Earn your Weekends for a Sustainable Life

Create a work plan of achievable goals for the week just enough to earn your weekends. It’s a sustainable way to be productive without burning out.

A couple of weeks ago, I described how every Monday is a New Year. In that post, I described getting more out of your week by planning it on Sunday evening. Specifically, I tried planning and preparing my meals on Sunday to take the stress out of good nutrition.

What if you extended that to your feeling of contribution and self-worth?

There are many types of people in the world, and one bifurcation I like is those who concentrate on doing, and those who concentrate on being.

No hate towards those who can value themselves simply on the basis of their being – being alive, being conscious. In fact, I envy them. I however fall in the category of those who do, and I’m not alone.

Concentrate on doing, but safely.

Those who concentrate on doing tie their self-worth directly to how much they’re contributing to the people and organizations in their life. Success is a big factor in feeling good about yourself to them. Often however, you might feel you’re not doing enough or being productive enough. While that is a toxic thought process that needs to be addressed, you can temporarily alleviate your stress if you “earn your weekends”.

The idea here is to simplify lofty goals and do away with the adjoined stress. If you work a regular job, you don’t have to change the world every week if you don’t want to. You can choose to work hard enough that you don’t feel guilty about whiling away your weekend.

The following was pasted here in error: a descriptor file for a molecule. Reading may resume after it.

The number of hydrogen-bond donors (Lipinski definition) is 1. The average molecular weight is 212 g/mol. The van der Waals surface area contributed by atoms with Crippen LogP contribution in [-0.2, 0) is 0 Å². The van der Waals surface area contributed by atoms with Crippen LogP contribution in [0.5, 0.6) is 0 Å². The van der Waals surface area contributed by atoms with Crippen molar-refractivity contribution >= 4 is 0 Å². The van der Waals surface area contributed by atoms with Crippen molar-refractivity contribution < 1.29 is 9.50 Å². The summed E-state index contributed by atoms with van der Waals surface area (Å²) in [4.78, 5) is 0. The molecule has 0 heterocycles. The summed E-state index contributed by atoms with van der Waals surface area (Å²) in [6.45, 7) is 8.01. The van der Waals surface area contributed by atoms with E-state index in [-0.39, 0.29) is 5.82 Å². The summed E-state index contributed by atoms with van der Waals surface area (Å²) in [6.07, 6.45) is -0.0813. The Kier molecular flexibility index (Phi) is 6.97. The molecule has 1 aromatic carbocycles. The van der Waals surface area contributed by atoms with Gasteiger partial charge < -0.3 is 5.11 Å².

If you think the direction I’m taking encourages mediocrity, congratulations. You are a motivated and enthusiastic person. Start creating good habits today.

However, if you’ve encountered burnout, you should understand where I’m going. We don’t have to pressure ourselves to be ‘on’ all the time. We don’t have to work 70 hour weekends and then go hitchhiking on Saturday and run a half marathon on Sunday. You certainly can if you want to, but often our motivation comes from outer, less satisfying and forgiving sources. Lofty, unachievable goals swarm¬†around us like angry bees – they sting you and hurt you, and it doesn’t feel good.

What do I want to accomplish this week?

I’ve noticed a trend with my recent Monday posts – they’re like self-therapy, and I hope they are helpful to you, the reader, as well.

My aim this week is to do enough work in the projects I have going on that I don’t feel guilty about sleeping in on Saturday. I want to work on at least two tasks at work and finish them, and I want to write my speech for an upcoming Toastmasters contest. I also want to improve my workouts – last week I trained twice. This week I want to train four times.

We often overlook the importance of pacing yourself – we get spurred by motivation and then we work on our personal tasks till we hate them and hate ourselves. The key is sustainability, and sustainability requires the good habits of pacing, setting achievable targets, and achieving them.

Today is Monday. What are your targets this week? How do you plan to earn your weekends? Comment below.

Thank you for reading.